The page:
• Was never much of a runner, neither very fast nor very enduring,  in all of those sports activities I focussed more on technique. I have always been on the heavy side, not in a fat but an overall strong way, 183cm/6ft and about 90kg/200lbs
  • One year, as a 16 year old foreign exchange student in California, I played “soccer” very competitively in the high school team and a separate league. We had daily practice with lots of running and endurance, I was in quite good shape during that year and became a decent runner
  • At age 18 I tore a ligament in my left foot on the stairs at home (trying to rush to Volleyball practice)
  • After end of school (Gymnasium in Germany) I slowed my sports activities way down as I had to focus on University and family
  • Family, University and eventually job became so involving that I stopped practically all sports activity
  • Around age 40 I became sick and tired of a slowly fattening, lumpy, ugly, lazy body and started back into sports, first sailing and skiing
  • Around age 45 I started Tennis again, but quickly found to my own disgust that I am miles away from where I should be in Tennis. I thought I was a decent player from my childhood but got handed my @#$ on a silver platter by whoever I played with
  • Accidentally found an extremely good and professional Tennis coach who started coaching me.  We started out infrequently a few times per month as our schedules permitted but I got totally hooked and we ended up with serious training almost daily.
  • Probably as a result of the -for my shape insane- training regimen, I developed back, leg and shoulder problems.
  • On a business trip in Japan, I came down with what seemed like a serious lower back problem, debilitating pain and immobility but was able to somewhat fix it with exercises and stretched my colleague showed me who had had the same issue earlier
  • Back at home I saw an -I think very skilled- PT, specialized in sports. He evaluated me and came to the conclusion that I am in ok shape, have no fundamental issues and can take this kind of training if I want to, however, I absolutely should add other sports for balance. He strongly suggested running.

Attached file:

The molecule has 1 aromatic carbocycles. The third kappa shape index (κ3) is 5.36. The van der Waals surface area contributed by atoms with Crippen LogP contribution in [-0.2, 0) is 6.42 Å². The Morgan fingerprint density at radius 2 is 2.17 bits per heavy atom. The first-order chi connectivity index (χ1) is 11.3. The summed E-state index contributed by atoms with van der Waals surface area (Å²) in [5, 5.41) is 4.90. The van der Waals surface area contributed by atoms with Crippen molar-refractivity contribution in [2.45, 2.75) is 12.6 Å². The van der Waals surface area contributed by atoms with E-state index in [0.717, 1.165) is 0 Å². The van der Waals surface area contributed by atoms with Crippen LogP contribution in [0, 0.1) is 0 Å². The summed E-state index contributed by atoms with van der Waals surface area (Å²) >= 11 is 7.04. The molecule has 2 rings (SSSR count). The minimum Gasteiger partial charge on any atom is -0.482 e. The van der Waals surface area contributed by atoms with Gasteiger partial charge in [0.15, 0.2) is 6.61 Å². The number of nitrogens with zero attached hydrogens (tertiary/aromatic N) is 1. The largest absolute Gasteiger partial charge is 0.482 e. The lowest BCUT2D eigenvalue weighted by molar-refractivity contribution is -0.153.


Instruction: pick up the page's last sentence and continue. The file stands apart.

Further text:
• I strangely started to enjoy running (I used to hate it), it was actually becoming a meditative thing quickly. I was running not very fast, but usually at least one hour about every second day. I purchased a pulse watch and took it quite seriously. Started to increase my pace and the running developed into an activity for its own sake, not just a balancing exercise for Tennis.  My favorite running area was by the waterline on the San Francisco Bay and I was starting to train for competitive runs, aiming for 10k and half marathons. Still, no great times, but definitely well within acceptable ranges for my age.
  • In a running shop I took the advice of a sales guy who said I should try “minimal” running shoes as my gait is very normal and it would be good for me. However, he said I had to watch for my Achilles as lots of people get problems with it when changing running styles like that.
  • The minimal running shoes were great, I was faster immediately and actually enjoyed running even more.  I started to develop some aches and pains in various parts of the legs but not the Achilles so I completely forgot about the note of caution of the (apparently very knowledgable sales guy, himself a very strong runner)
  • Somebody - I think it was my PT, actually said I should not change running styles like that at my age (48) but I ignored that as it felt great
  • In order to avoid injury I started some gymnastics, weights, stretching and all that but admittedly not very intensely
  • In the year leading up to the ATR I have done more sports than ever in my life, a lot of running, a hell of a lot of Tennis and quite a lot of hiking in mountains. I did a sports evaluation (spiro-ergometry) which showed that I am ok but should do more low intensity endurance work. I followed that strongly by deliberately running slower at a much lower heart rate. There had been only few days in the entire year  with less than one hour of sports, e.g. when I had a cold or after falling when running during a business trip in LA
  • Before Tennis practice I usually warmed up for an average of 10-15 minutes including stretching some light running
  • When I went running, I started out very slowly and only gradually increased the pace. Sometimes even stopping in the beginning for stretching and in between when I felt aches and pains